A symposium in Washington in late October is to be part of the celebrations of FAPESP’s 50th anniversary in May of 2012. The FAPESP Week will take place from October 24 to 26, at the Woodrow Wilson International Center for Scholars, in the capital of the United States. The event will hold debates among Brazilian scientists from several fields of knowledge, whose research themes have been supported by the Foundation, and their US colleagues. The sessions are to encompass themes such as optics and photonics, climate change, biodiversity, genomics, bioenergy, cancer, vaccines, infectious and tropical diseases and the study of US-Brazil relations. The event is promoted by the Wilson Center, the National Science Foundation, Ohio State University and FAPESP.
The Wilson Center is a memorial created by the US Congress in 1968 to celebrate the president who governed the country from 1913 to 1921. It has become a forum for debates among intellectuals and experts on major issues, with emphasis on the humanities and the social sciences. In 2006, it created, within its Latin American program, the Brazil Institute, headed by the journalist Paulo Sotero. This institute focuses on US-Brazil relations. The opening session, on the 24th, will be attended by Celso Lafer, the FAPESP chairman; Michael Van Dusen, executive vice-president of the Wilson Center; Cora Marrett, deputy director of the National Science Foundation; Daniel Janies, from the Ohio State University Medical Center; and Paulo Sotero. Following this, the FAPESP scientific director, Carlos Henrique de Brito Cruz, will present an overview of science and technology in the state of São Paulo.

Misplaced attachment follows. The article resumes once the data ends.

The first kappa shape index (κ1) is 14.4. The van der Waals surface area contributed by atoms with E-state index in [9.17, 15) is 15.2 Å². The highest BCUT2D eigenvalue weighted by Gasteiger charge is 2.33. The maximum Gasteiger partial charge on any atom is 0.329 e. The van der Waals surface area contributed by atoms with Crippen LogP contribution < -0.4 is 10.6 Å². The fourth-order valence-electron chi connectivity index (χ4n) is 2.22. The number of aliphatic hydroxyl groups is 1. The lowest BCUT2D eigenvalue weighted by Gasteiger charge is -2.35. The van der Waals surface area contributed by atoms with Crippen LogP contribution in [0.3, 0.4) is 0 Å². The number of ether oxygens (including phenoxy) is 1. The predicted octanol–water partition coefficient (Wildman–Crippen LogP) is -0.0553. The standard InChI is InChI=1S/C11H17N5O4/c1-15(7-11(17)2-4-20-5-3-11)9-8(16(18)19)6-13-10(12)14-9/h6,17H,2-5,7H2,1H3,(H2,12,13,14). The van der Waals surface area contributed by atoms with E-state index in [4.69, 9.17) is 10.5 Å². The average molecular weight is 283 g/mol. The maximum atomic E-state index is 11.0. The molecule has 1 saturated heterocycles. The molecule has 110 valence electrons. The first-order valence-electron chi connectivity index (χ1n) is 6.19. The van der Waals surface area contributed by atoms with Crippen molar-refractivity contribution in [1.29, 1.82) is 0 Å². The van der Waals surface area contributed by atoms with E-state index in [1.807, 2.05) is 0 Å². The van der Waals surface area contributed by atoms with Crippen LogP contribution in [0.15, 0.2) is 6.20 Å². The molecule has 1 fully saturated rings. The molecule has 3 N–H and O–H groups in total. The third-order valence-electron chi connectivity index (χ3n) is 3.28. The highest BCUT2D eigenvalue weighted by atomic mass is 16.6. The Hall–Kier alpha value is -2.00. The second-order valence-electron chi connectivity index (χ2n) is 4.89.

The first day sessions will address those subjects to which São Paulo researchers have made a substantial contribution. The first will be optics and photonics, a field explored by 2 of FAPESP’s 11 Research, Innovation and Dissemination Centers – CEPIDs. This will be followed by biodiversity and climate change, which inspired two special FAPESP programs, Biota-FAPESP and the FAPESP Research Program on Global Climate Change. The first days schedule also includes a talk by the American biologist Thomas Lovejoy, who created the concept of biodiversity and who studies the Amazon Region, and an exhibition Brazilian nature mystery and destiny, based on the images and data of three projects financed by FAPESP: Flora brasiliensis on-line [Online Brazilian Flora], Flora fanerogâmica do estado de São Paulo [São Paulo State Phanerogamic Flora] and Biota-FAPESP.
On the second day, the following themes will be covered: plant genomics and bioenergy, which are the targets of the FAPESP Bioenergy Research Program (Bioen). In the afternoon, the discussions will center on US-Brazil relations, a subject of analysis among São Paulo researchers and also of the Brazil Institute of the Wilson Center, as well as studies about political science and urban policy. On the third and last day, the subjects scheduled for debate will be the development of drugs and vaccines in Brazil, cancer research, stem cells and genetic diseases, infectious diseases, and tropical diseases.
See the full schedule at www.fapesp.br/week/Republish